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This chapter seeks to advance two central claims: 1) that the therapy-enhancement distinction is not an absolute one; and 2) that the social model of disability can be applied as at least one possible criterion for evaluating the ethics of enhancement. First, I address the limits of the therapy-enhancement distinction by showing that some accepted forms of therapy are indeed enhancements in their own right. The line between enhancement and therapy in medicine is therefore not clear-cut, but nor is the difference between enhancement and disability straightforward either, as I argue. I discuss how some forms of apparent enhancement may in fact make people disabled from a social point-of-view, for they would not be able to function well in a society “fine-tuned” towards the current average range of abilities. Enhancement is therefore a slippery notion, and one that brings into relief questions of equity and of oppression. If enhancement is meant to be a key stepping stone on the path towards a posthuman condition, as some claim, then the ambiguous nature of enhancement surely throws into the question the coherence of the “post” in “posthuman.”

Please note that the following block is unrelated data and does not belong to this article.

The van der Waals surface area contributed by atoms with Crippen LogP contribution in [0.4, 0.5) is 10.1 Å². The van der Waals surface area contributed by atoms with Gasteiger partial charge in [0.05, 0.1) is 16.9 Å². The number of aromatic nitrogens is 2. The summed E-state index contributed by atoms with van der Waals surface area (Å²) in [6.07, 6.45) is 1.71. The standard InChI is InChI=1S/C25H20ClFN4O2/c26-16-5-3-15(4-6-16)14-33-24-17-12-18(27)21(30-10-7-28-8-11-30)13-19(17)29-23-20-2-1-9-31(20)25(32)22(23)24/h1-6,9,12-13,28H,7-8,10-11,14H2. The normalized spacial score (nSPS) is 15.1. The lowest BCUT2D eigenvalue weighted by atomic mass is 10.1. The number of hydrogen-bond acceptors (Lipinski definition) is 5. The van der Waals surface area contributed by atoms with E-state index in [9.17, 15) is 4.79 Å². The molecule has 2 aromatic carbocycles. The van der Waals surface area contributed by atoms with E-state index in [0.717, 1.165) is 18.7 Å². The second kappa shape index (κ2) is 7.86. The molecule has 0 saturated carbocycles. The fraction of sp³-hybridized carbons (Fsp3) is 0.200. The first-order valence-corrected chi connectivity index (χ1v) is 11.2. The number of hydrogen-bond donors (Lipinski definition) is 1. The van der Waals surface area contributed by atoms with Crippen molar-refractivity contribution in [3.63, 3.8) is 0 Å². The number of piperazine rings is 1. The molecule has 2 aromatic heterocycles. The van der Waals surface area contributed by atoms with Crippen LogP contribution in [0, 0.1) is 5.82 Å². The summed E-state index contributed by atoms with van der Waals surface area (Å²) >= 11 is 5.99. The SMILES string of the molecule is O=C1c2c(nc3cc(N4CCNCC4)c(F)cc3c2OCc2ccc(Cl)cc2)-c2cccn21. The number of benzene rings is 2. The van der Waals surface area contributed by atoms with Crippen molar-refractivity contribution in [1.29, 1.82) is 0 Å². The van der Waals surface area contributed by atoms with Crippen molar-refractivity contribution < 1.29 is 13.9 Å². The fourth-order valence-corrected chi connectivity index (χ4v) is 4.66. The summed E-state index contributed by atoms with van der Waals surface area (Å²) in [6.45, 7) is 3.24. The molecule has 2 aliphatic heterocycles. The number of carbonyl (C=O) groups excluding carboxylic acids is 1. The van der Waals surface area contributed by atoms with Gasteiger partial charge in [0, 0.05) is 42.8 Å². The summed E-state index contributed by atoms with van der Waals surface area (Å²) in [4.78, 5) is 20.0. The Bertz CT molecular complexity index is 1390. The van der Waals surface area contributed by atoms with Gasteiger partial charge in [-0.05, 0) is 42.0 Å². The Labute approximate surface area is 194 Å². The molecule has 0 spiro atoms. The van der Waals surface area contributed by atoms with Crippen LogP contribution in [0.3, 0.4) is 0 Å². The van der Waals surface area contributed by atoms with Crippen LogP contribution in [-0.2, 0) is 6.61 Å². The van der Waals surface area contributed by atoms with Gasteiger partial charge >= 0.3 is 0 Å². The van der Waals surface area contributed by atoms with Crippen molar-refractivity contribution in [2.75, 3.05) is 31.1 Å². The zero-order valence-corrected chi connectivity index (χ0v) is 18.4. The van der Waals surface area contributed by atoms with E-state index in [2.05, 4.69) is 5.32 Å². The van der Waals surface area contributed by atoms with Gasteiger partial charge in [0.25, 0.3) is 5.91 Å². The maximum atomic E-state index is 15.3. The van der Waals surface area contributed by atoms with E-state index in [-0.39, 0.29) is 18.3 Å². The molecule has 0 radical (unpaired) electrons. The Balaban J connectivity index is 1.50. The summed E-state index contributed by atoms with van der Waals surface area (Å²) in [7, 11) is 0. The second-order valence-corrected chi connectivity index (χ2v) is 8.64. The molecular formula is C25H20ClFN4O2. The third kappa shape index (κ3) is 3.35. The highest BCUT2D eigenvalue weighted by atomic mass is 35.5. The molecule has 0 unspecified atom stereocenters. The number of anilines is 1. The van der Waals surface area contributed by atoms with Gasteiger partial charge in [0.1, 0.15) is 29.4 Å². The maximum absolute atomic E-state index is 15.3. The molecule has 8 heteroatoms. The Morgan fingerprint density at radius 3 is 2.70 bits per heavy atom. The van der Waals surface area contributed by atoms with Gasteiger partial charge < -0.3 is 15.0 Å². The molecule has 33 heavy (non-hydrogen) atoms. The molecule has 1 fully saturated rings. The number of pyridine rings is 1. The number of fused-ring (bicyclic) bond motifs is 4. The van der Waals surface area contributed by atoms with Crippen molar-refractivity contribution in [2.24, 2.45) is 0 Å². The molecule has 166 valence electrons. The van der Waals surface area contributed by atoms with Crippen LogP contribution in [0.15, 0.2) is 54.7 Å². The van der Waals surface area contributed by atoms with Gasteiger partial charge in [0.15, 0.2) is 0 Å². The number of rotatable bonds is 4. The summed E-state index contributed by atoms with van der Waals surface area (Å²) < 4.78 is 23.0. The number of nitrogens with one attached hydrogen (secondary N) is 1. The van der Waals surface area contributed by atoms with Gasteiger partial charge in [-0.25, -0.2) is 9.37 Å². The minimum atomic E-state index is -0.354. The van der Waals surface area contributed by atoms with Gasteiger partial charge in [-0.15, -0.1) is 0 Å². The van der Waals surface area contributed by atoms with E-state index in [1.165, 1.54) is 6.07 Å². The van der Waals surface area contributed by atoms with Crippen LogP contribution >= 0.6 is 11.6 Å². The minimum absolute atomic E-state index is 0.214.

Book title

Bioethics and the Posthumanities



Publication Date



Enhancement, Social Model of Disability, Transhumanism